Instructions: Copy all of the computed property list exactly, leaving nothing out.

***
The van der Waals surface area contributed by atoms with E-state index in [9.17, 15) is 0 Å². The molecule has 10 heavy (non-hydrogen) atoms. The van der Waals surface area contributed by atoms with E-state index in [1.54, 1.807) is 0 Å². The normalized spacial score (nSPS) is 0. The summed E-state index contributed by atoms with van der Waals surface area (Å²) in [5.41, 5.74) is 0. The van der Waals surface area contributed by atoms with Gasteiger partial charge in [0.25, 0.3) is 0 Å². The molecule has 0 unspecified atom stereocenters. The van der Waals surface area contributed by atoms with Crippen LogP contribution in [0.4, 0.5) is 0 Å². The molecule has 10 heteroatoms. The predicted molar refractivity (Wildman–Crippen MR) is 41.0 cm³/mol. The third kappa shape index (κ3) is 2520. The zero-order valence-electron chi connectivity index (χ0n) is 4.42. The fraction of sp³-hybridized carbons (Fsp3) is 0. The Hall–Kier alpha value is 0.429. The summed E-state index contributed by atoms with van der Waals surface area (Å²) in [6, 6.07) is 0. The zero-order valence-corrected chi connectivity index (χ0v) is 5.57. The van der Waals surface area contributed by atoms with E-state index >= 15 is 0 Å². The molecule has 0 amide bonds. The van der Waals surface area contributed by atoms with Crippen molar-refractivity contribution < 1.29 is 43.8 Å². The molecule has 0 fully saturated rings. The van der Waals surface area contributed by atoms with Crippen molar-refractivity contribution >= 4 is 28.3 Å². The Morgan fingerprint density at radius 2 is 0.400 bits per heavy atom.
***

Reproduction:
The van der Waals surface area contributed by atoms with E-state index in [9.17, 15) is 0 Å². The molecule has 10 heavy (non-hydrogen) atoms. The van der Waals surface area contributed by atoms with E-state index in [1.54, 1.807) is 0 Å². The normalized spacial score (nSPS) is 0. The summed E-state index contributed by atoms with van der Waals surface area (Å²) in [5.41, 5.74) is 0. The van der Waals surface area contributed by atoms with Gasteiger partial charge in [0.25, 0.3) is 0 Å². The molecule has 0 unspecified atom stereocenters. The van der Waals surface area contributed by atoms with Crippen LogP contribution in [0.4, 0.5) is 0 Å². The molecule has 10 heteroatoms. The predicted molar refractivity (Wildman–Crippen MR) is 41.0 cm³/mol. The third kappa shape index (κ3) is 2520. The zero-order valence-electron chi connectivity index (χ0n) is 4.42. The fraction of sp³-hybridized carbons (Fsp3) is 0. The Hall–Kier alpha value is 0.429. The summed E-state index contributed by atoms with van der Waals surface area (Å²) in [6, 6.07) is 0. The zero-order valence-corrected chi connectivity index (χ0v) is 5.57. The van der Waals surface area contributed by atoms with E-state index >= 15 is 0 Å². The molecule has 0 amide bonds. The van der Waals surface area contributed by atoms with Crippen molar-refractivity contribution < 1.29 is 43.8 Å². The molecule has 0 fully saturated rings. The van der Waals surface area contributed by atoms with Crippen molar-refractivity contribution >= 4 is 28.3 Å². The Morgan fingerprint density at radius 2 is 0.400 bits per heavy atom.